– Karin

Dr. Karin Heller is a professor on the theology faculty at Whitworth University. Her blog, Table Talk with Dr. Karin Heller, features her responses to questions that students have asked her over the years.  Check back each week to see new posts, and if you have a question leave it in the comment section below!

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7 responses to “Can Children Become Idols?

  1. I don’t have children (do dogs count?), and can’t imagine being in Amanda’s position. For those of you who are parents – what’s your response to this?

  2. Hanane Neff-Loutf

    Hello everyone,

    If I was to speak from a Muslim perspective I’ll have to say that love for God is different from love for our children, spouse, parents…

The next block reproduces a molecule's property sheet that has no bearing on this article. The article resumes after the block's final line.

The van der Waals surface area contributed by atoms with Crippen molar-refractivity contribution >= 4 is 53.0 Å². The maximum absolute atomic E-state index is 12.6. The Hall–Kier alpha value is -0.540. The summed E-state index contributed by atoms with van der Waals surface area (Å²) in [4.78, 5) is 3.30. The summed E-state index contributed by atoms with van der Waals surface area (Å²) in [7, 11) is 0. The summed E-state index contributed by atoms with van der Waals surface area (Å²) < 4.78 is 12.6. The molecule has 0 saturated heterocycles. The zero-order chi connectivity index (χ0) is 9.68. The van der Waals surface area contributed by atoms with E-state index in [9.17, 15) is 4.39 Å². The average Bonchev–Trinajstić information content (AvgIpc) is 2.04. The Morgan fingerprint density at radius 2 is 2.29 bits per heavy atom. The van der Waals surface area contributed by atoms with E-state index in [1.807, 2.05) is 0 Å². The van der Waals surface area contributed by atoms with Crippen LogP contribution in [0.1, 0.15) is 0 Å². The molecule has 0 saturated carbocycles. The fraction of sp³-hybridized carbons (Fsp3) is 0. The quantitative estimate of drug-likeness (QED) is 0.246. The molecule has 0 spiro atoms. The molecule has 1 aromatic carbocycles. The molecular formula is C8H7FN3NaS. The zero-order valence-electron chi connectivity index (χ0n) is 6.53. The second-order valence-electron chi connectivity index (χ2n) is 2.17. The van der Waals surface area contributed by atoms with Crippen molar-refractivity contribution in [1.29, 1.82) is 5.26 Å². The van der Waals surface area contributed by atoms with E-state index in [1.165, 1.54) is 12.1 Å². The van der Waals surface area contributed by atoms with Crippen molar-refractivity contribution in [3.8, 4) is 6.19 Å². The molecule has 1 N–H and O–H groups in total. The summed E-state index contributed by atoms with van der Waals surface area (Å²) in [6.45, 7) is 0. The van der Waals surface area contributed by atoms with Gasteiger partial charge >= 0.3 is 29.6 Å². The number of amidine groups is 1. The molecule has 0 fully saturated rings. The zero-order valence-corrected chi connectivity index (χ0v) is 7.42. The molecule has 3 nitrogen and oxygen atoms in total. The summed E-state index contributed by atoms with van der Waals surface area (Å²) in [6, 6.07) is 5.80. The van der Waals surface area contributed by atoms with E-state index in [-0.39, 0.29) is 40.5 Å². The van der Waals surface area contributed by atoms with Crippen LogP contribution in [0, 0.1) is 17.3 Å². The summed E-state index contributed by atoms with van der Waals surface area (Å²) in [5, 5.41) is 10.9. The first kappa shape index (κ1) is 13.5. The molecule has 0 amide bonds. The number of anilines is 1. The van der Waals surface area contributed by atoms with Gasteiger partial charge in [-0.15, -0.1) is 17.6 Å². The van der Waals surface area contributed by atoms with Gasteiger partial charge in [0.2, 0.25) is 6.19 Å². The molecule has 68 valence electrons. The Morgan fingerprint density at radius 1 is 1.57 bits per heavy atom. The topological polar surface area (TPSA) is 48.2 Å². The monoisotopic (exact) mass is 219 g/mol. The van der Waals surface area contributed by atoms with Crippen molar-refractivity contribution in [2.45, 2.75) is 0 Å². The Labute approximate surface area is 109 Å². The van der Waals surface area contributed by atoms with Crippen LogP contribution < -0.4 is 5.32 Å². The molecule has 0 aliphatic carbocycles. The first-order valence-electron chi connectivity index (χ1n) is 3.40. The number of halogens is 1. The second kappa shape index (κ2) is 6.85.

Once a person realizes the existance of God he or she would probably ask the question why does He exist and why did He created us… If a person is finaly able to answer these two questions he or she will understand that the purpose of life is to worship God (following His commandments, doing good, avoiding evil). Now how do you worship God if you don’t love Him? It’s impossible! Then how can you love God if you hate your kids? Do you think He is going to be pleased with you not loving your own kids? I don’t think so.

    What I want to say is loving your children is a way to love God and we all (parents & children) belong to Him, His love is of a higher status.

    Does the story of Abraham and the sacrifice of his son inspire in this case?

    Hanane

  3. From Dr. Heller: